Here’s a few quick notes on interesting news from the northern side of Cowboyistan:
3/19 – Reuters Media at Dickinson Press – Some come late to the oil party: Companies more selective after low prices slows boom – Article tells story of a guy and gal who drove to Williston.
Arrived with no skills, no money, no housing, and no job.
His truck broke down outside town and they didn’t have reserves to get it fixed. While working odd jobs and staying where they could bum a couch, they fell in love and got married. Eventually she took a one-way bus ticket home as they split up. Later, he took a bus home.
The skilled guys working the oil field who got laid off are taking what would otherwise be the entry-level jobs for people just arriving.
Up till six months ago, the advice for everyone heading to Bakken was to have housing lined up before you get there. Now you also need to have a job lined up, and probably ought to have a few dollars in your pocket.
Oh, a bit more advice – don’t get married when neither of you have a decent job. Or transportation. Or a place to sleep.
On the other hand, maybe that couple should have stopped in Watford City, which is about an hour south and east of Williston….
3/20 – NPR – Some Anxiety, But No Slowdown For North Dakota Oil Boom Town – Watford City hasn’t slowed down at all. The reporter did not notice any sign of a slowdown compared to his visit a year earlier. His hotel room still cost $200 a night. Outside town, the rigs still look like Christmas trees. (That view is really cool if you’ve never seen it before.)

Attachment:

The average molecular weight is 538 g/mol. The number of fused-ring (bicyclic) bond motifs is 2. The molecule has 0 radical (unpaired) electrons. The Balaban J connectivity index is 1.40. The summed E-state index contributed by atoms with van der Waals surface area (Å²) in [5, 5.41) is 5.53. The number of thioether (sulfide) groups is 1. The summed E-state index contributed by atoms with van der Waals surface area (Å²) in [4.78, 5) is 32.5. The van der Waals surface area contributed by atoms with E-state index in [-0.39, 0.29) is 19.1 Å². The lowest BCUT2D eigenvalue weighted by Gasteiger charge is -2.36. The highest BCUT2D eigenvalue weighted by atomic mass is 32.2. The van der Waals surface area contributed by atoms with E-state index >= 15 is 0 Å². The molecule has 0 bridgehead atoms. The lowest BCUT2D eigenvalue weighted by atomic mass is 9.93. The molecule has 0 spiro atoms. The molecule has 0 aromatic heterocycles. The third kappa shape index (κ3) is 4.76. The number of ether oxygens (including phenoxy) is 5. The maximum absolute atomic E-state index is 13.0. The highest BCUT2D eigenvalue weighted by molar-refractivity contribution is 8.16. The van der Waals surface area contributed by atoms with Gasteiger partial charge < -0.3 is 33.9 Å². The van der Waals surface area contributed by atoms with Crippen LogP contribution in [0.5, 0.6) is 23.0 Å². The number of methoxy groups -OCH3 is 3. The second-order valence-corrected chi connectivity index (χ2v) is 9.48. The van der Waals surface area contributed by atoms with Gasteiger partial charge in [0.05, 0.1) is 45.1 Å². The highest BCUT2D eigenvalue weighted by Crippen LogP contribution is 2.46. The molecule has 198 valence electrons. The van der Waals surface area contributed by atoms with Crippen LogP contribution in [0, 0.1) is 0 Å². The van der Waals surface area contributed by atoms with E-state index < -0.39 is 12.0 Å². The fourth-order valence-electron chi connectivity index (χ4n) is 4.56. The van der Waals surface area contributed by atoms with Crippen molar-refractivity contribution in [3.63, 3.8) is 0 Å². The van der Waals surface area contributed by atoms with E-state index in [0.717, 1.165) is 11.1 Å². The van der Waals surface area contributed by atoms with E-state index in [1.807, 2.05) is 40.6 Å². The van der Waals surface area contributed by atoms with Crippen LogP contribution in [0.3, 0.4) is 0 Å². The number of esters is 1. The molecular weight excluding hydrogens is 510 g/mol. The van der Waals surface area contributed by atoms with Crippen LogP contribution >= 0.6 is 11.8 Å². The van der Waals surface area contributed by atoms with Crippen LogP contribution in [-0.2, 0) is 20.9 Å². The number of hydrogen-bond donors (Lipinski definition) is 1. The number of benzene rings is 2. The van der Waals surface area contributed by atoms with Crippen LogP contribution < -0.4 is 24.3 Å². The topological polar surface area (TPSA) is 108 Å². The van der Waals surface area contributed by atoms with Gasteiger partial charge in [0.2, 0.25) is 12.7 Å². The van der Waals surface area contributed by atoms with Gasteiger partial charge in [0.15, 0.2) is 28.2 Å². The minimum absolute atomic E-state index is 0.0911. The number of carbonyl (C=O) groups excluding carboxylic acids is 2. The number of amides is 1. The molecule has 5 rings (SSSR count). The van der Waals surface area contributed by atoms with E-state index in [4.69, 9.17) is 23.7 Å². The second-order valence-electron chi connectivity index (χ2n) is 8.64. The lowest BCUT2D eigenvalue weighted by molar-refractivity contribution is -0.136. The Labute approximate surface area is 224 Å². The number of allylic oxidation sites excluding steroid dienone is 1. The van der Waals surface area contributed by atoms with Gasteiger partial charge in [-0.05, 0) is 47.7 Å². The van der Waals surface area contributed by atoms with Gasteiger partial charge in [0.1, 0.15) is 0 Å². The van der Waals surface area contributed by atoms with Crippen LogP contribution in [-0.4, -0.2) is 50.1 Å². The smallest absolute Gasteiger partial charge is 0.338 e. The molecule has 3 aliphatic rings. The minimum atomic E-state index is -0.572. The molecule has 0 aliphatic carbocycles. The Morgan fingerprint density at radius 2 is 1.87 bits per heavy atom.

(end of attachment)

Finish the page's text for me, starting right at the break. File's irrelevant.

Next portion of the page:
A loan officer says help-wanted signs are offering $14 an hour. Wal-Mart’s starting pay is $17 an hour. (That’s the same as in Williston last October.) The loan officer and her husband are renting a trailer for $2,000 a month.
Article closes by saying lots of people in town would like to see a bit of a slowdown. Would give everyone a chance to breathe.
3/19 – Dickinson Press – Wind farm proposed in Stark County – Dickinson Wind LLC has filed with PSC to build an 87 turbine wind farm east of Dickinson that will be near Taylor ND. The sub of NextEra Energy Resources has most of the landowner permissions and has a 30 year contract to sell the 150Mw of electricity to Basin Electric. A 310 mil 230 kilovolt transmission line will go in. Project may be expanded to 1,400Mw.
Turbines will be 430 feet tall. To minimize flicker, all towers will have a 2,000 foot setback from any occupied house. Noise level is promised to be 50db or less, which is compared to a conversation at home or a quiet suburb.
Large part of the economics making this viable, other than a 30 year contract, are a tax credit of 2.3 cents per kilowatt-hour.
NextEra already has around 550 slice-and-dicers operating in the state which are rated to produce 850Mw.